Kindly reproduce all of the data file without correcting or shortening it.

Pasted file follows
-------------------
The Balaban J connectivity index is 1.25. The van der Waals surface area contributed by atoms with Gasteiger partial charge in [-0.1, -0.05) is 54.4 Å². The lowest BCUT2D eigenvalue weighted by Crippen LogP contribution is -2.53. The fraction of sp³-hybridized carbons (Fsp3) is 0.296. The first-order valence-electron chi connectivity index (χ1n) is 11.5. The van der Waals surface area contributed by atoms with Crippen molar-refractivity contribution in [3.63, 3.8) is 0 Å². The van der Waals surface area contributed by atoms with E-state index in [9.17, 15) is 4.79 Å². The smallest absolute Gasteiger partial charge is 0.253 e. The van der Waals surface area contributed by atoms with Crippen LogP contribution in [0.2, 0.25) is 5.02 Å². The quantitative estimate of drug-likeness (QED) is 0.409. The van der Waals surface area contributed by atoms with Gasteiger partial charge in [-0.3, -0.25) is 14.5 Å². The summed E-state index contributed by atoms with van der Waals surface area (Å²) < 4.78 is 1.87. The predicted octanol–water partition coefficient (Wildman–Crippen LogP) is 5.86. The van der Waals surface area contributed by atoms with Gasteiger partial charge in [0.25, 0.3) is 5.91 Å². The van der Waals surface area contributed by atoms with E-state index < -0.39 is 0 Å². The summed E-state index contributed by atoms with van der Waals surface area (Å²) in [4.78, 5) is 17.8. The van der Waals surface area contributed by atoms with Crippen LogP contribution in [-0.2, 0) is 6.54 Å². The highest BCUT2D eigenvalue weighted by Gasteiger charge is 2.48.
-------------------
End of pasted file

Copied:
The Balaban J connectivity index is 1.25. The van der Waals surface area contributed by atoms with Gasteiger partial charge in [-0.1, -0.05) is 54.4 Å². The lowest BCUT2D eigenvalue weighted by Crippen LogP contribution is -2.53. The fraction of sp³-hybridized carbons (Fsp3) is 0.296. The first-order valence-electron chi connectivity index (χ1n) is 11.5. The van der Waals surface area contributed by atoms with Crippen molar-refractivity contribution in [3.63, 3.8) is 0 Å². The van der Waals surface area contributed by atoms with E-state index in [9.17, 15) is 4.79 Å². The smallest absolute Gasteiger partial charge is 0.253 e. The van der Waals surface area contributed by atoms with Crippen LogP contribution in [0.2, 0.25) is 5.02 Å². The quantitative estimate of drug-likeness (QED) is 0.409. The van der Waals surface area contributed by atoms with Gasteiger partial charge in [-0.3, -0.25) is 14.5 Å². The summed E-state index contributed by atoms with van der Waals surface area (Å²) < 4.78 is 1.87. The predicted octanol–water partition coefficient (Wildman–Crippen LogP) is 5.86. The van der Waals surface area contributed by atoms with Gasteiger partial charge in [0.25, 0.3) is 5.91 Å². The van der Waals surface area contributed by atoms with E-state index < -0.39 is 0 Å². The summed E-state index contributed by atoms with van der Waals surface area (Å²) in [4.78, 5) is 17.8. The van der Waals surface area contributed by atoms with Crippen LogP contribution in [-0.2, 0) is 6.54 Å². The highest BCUT2D eigenvalue weighted by Gasteiger charge is 2.48.